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Follow the Leader: Are Your Files Really Infected?

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Two antivirus firms, industry giant Kaspersky Labs and Dr.Web, have found that many antivirus programs don't do their own research, but, instead simply use information provided by other antivirus programs.

Kaspersky was, in fact, accused of faking malware to hurt their rivals.  Former employees said they were instructed to reverse-engineer competitors' software to find out how they could get the rivals to produce false positives.  That is, they say they were trying to figure out how to make good files look bad to other antivirus programs.  False positives can hurt the credibility of an antivirus program.

In 2010, Kaspersky published an experiment wherein a computer magazine created a number of harmless files then reported them to the website, saying that the files had been reported as malicious by Kaspersky.  Within a few weeks, the files were reported as malicious by more than a dozen security companies, despite being completely harmless.  This showed that those companies were blindly following Kaspersky's report and not digging into it themselves.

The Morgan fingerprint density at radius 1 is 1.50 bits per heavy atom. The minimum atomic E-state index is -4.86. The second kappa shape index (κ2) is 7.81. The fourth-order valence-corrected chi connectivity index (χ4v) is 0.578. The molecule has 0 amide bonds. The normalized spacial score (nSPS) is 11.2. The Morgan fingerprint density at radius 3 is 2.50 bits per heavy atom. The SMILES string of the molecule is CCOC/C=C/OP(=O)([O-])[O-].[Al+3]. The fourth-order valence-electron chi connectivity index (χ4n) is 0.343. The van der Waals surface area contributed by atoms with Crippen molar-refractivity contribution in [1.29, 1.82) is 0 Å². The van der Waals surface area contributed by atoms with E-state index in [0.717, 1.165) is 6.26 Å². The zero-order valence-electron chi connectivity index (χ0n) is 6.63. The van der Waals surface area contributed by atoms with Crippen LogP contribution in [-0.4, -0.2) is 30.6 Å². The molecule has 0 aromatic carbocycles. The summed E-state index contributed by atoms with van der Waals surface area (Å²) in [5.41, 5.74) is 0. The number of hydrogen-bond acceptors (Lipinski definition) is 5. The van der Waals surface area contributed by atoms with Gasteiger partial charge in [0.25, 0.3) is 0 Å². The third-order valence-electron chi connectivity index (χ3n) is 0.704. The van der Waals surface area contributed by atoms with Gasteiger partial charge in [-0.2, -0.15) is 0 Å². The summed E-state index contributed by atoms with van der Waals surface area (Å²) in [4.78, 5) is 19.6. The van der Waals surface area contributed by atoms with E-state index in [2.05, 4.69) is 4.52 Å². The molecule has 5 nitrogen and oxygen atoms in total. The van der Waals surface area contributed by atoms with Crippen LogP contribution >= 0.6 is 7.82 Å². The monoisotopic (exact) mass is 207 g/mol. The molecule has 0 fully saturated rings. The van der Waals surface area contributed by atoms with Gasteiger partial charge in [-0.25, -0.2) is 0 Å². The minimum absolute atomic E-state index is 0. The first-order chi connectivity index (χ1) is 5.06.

The CEO of Dr.Web said that they decided to do the same experiment and came to similar conclusions.  In the Dr.Web example though, they sent clean files to antivirus firms, told them they were clean files, and they still came back reported as malicious because they had been reported as such.

The problem lies in the fact that this exposes that many companies are simply following the industry leaders, whereas they should be taking the time to research files to find out whether or not they actually are malicious or clean.  Individuals and companies pay big bucks for antivirus software, but this shows that many of them aren't doing the work that people trust them to do.